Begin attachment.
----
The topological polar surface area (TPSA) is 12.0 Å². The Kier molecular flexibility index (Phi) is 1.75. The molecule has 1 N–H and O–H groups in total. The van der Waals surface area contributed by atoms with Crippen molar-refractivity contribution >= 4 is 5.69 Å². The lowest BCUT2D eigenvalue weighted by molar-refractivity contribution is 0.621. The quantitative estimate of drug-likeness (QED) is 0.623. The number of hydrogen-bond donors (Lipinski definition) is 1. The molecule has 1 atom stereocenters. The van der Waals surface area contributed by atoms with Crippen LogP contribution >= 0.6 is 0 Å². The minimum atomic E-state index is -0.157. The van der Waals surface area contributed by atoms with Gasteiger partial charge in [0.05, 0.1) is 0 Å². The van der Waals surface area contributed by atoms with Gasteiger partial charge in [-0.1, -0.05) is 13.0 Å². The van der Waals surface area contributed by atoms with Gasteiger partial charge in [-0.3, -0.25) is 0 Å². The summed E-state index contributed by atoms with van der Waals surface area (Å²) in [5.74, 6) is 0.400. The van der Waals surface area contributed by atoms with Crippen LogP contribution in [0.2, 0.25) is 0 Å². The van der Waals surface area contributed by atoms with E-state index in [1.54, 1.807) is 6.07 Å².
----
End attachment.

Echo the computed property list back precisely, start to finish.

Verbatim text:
The topological polar surface area (TPSA) is 12.0 Å². The Kier molecular flexibility index (Phi) is 1.75. The molecule has 1 N–H and O–H groups in total. The van der Waals surface area contributed by atoms with Crippen molar-refractivity contribution >= 4 is 5.69 Å². The lowest BCUT2D eigenvalue weighted by molar-refractivity contribution is 0.621. The quantitative estimate of drug-likeness (QED) is 0.623. The number of hydrogen-bond donors (Lipinski definition) is 1. The molecule has 1 atom stereocenters. The van der Waals surface area contributed by atoms with Crippen LogP contribution >= 0.6 is 0 Å². The minimum atomic E-state index is -0.157. The van der Waals surface area contributed by atoms with Gasteiger partial charge in [0.05, 0.1) is 0 Å². The van der Waals surface area contributed by atoms with Gasteiger partial charge in [-0.1, -0.05) is 13.0 Å². The van der Waals surface area contributed by atoms with Gasteiger partial charge in [-0.3, -0.25) is 0 Å². The summed E-state index contributed by atoms with van der Waals surface area (Å²) in [5.74, 6) is 0.400. The van der Waals surface area contributed by atoms with Crippen LogP contribution in [0.2, 0.25) is 0 Å². The van der Waals surface area contributed by atoms with E-state index in [1.54, 1.807) is 6.07 Å².